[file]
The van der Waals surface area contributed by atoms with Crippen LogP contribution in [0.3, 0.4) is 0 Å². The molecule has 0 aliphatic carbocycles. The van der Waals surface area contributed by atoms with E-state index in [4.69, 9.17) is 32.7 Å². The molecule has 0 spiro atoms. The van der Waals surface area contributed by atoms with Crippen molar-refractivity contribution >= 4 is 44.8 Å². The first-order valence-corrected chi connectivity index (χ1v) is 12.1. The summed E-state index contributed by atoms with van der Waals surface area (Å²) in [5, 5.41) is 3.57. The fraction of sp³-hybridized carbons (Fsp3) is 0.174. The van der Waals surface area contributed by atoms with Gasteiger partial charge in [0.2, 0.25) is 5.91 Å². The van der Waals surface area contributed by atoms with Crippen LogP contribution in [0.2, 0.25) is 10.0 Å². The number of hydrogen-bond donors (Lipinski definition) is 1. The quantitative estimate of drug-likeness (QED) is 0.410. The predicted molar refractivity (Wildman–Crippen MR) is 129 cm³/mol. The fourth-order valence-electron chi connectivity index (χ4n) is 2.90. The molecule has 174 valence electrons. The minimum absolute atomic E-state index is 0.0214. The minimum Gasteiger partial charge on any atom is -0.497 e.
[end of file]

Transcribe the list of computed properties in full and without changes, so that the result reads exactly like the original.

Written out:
The van der Waals surface area contributed by atoms with Crippen LogP contribution in [0.3, 0.4) is 0 Å². The molecule has 0 aliphatic carbocycles. The van der Waals surface area contributed by atoms with E-state index in [4.69, 9.17) is 32.7 Å². The molecule has 0 spiro atoms. The van der Waals surface area contributed by atoms with Crippen molar-refractivity contribution >= 4 is 44.8 Å². The first-order valence-corrected chi connectivity index (χ1v) is 12.1. The summed E-state index contributed by atoms with van der Waals surface area (Å²) in [5, 5.41) is 3.57. The fraction of sp³-hybridized carbons (Fsp3) is 0.174. The van der Waals surface area contributed by atoms with Gasteiger partial charge in [0.2, 0.25) is 5.91 Å². The van der Waals surface area contributed by atoms with Crippen LogP contribution in [0.2, 0.25) is 10.0 Å². The number of hydrogen-bond donors (Lipinski definition) is 1. The quantitative estimate of drug-likeness (QED) is 0.410. The predicted molar refractivity (Wildman–Crippen MR) is 129 cm³/mol. The fourth-order valence-electron chi connectivity index (χ4n) is 2.90. The molecule has 174 valence electrons. The minimum absolute atomic E-state index is 0.0214. The minimum Gasteiger partial charge on any atom is -0.497 e.